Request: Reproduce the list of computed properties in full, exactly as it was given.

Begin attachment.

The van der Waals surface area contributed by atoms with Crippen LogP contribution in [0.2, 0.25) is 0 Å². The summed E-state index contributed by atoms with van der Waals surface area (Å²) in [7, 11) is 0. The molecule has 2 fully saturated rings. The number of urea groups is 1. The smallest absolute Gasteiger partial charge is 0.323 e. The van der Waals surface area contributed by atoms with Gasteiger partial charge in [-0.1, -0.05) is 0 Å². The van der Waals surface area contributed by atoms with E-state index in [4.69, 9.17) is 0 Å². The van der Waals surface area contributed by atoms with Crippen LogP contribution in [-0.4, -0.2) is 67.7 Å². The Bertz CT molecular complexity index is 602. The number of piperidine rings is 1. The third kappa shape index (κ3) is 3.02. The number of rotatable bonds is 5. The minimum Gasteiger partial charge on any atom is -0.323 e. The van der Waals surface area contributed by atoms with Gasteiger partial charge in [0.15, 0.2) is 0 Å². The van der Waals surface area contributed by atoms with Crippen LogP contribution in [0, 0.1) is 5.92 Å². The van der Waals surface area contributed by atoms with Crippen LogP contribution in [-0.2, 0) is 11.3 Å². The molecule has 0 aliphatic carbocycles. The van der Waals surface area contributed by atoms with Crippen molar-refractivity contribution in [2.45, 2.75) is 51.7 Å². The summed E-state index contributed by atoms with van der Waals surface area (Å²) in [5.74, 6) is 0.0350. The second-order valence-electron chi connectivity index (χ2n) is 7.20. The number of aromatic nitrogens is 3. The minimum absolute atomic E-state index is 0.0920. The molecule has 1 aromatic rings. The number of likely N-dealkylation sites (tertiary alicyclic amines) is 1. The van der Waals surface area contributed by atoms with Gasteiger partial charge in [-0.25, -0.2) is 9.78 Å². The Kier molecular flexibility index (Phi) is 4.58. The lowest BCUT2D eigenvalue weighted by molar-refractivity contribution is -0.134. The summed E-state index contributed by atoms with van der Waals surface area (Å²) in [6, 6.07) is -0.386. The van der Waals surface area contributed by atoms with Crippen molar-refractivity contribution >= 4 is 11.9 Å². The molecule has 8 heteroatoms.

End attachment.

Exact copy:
The van der Waals surface area contributed by atoms with Crippen LogP contribution in [0.2, 0.25) is 0 Å². The summed E-state index contributed by atoms with van der Waals surface area (Å²) in [7, 11) is 0. The molecule has 2 fully saturated rings. The number of urea groups is 1. The smallest absolute Gasteiger partial charge is 0.323 e. The van der Waals surface area contributed by atoms with Gasteiger partial charge in [-0.1, -0.05) is 0 Å². The van der Waals surface area contributed by atoms with E-state index in [4.69, 9.17) is 0 Å². The van der Waals surface area contributed by atoms with Crippen LogP contribution in [-0.4, -0.2) is 67.7 Å². The Bertz CT molecular complexity index is 602. The number of piperidine rings is 1. The third kappa shape index (κ3) is 3.02. The number of rotatable bonds is 5. The minimum Gasteiger partial charge on any atom is -0.323 e. The van der Waals surface area contributed by atoms with Gasteiger partial charge in [0.15, 0.2) is 0 Å². The van der Waals surface area contributed by atoms with Crippen LogP contribution in [0, 0.1) is 5.92 Å². The van der Waals surface area contributed by atoms with Crippen LogP contribution in [-0.2, 0) is 11.3 Å². The molecule has 0 aliphatic carbocycles. The van der Waals surface area contributed by atoms with Crippen molar-refractivity contribution in [2.45, 2.75) is 51.7 Å². The summed E-state index contributed by atoms with van der Waals surface area (Å²) in [5.74, 6) is 0.0350. The second-order valence-electron chi connectivity index (χ2n) is 7.20. The number of aromatic nitrogens is 3. The minimum absolute atomic E-state index is 0.0920. The molecule has 1 aromatic rings. The number of likely N-dealkylation sites (tertiary alicyclic amines) is 1. The van der Waals surface area contributed by atoms with Gasteiger partial charge in [-0.25, -0.2) is 9.78 Å². The Kier molecular flexibility index (Phi) is 4.58. The lowest BCUT2D eigenvalue weighted by molar-refractivity contribution is -0.134. The summed E-state index contributed by atoms with van der Waals surface area (Å²) in [6, 6.07) is -0.386. The van der Waals surface area contributed by atoms with Crippen molar-refractivity contribution >= 4 is 11.9 Å². The molecule has 8 heteroatoms.